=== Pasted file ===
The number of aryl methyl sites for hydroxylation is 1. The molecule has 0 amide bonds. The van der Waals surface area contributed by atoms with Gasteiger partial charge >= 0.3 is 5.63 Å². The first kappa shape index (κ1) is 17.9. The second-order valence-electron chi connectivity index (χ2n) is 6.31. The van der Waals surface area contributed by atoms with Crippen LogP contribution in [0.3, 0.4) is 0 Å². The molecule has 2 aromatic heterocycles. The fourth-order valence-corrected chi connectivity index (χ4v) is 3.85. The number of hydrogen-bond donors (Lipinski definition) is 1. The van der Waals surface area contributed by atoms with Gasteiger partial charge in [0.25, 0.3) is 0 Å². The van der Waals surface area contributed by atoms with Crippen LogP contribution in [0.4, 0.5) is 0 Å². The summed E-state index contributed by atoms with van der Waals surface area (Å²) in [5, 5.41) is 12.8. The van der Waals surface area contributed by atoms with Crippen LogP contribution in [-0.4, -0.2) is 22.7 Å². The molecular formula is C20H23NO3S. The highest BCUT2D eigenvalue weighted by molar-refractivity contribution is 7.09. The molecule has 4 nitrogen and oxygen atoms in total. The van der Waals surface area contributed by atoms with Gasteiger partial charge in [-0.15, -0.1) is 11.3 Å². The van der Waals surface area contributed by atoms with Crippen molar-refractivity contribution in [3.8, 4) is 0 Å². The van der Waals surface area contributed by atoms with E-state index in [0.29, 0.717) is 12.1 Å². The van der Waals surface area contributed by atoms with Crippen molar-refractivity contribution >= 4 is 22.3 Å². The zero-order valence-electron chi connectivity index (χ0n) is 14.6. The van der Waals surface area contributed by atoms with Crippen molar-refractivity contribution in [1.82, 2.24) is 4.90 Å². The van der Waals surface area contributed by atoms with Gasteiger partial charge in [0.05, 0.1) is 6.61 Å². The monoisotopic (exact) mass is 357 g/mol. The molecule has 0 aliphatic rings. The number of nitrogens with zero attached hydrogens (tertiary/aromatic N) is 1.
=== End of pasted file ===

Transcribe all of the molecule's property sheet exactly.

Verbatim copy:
The number of aryl methyl sites for hydroxylation is 1. The molecule has 0 amide bonds. The van der Waals surface area contributed by atoms with Gasteiger partial charge >= 0.3 is 5.63 Å². The first kappa shape index (κ1) is 17.9. The second-order valence-electron chi connectivity index (χ2n) is 6.31. The van der Waals surface area contributed by atoms with Crippen LogP contribution in [0.3, 0.4) is 0 Å². The molecule has 2 aromatic heterocycles. The fourth-order valence-corrected chi connectivity index (χ4v) is 3.85. The number of hydrogen-bond donors (Lipinski definition) is 1. The van der Waals surface area contributed by atoms with Gasteiger partial charge in [0.25, 0.3) is 0 Å². The van der Waals surface area contributed by atoms with Crippen LogP contribution in [0.4, 0.5) is 0 Å². The summed E-state index contributed by atoms with van der Waals surface area (Å²) in [5, 5.41) is 12.8. The van der Waals surface area contributed by atoms with Crippen LogP contribution in [-0.4, -0.2) is 22.7 Å². The molecular formula is C20H23NO3S. The highest BCUT2D eigenvalue weighted by molar-refractivity contribution is 7.09. The molecule has 4 nitrogen and oxygen atoms in total. The van der Waals surface area contributed by atoms with Gasteiger partial charge in [-0.15, -0.1) is 11.3 Å². The van der Waals surface area contributed by atoms with Crippen molar-refractivity contribution in [3.8, 4) is 0 Å². The van der Waals surface area contributed by atoms with E-state index in [0.29, 0.717) is 12.1 Å². The van der Waals surface area contributed by atoms with Crippen molar-refractivity contribution >= 4 is 22.3 Å². The zero-order valence-electron chi connectivity index (χ0n) is 14.6. The van der Waals surface area contributed by atoms with Crippen molar-refractivity contribution in [1.82, 2.24) is 4.90 Å². The van der Waals surface area contributed by atoms with Gasteiger partial charge in [0.05, 0.1) is 6.61 Å². The monoisotopic (exact) mass is 357 g/mol. The molecule has 0 aliphatic rings. The number of nitrogens with zero attached hydrogens (tertiary/aromatic N) is 1.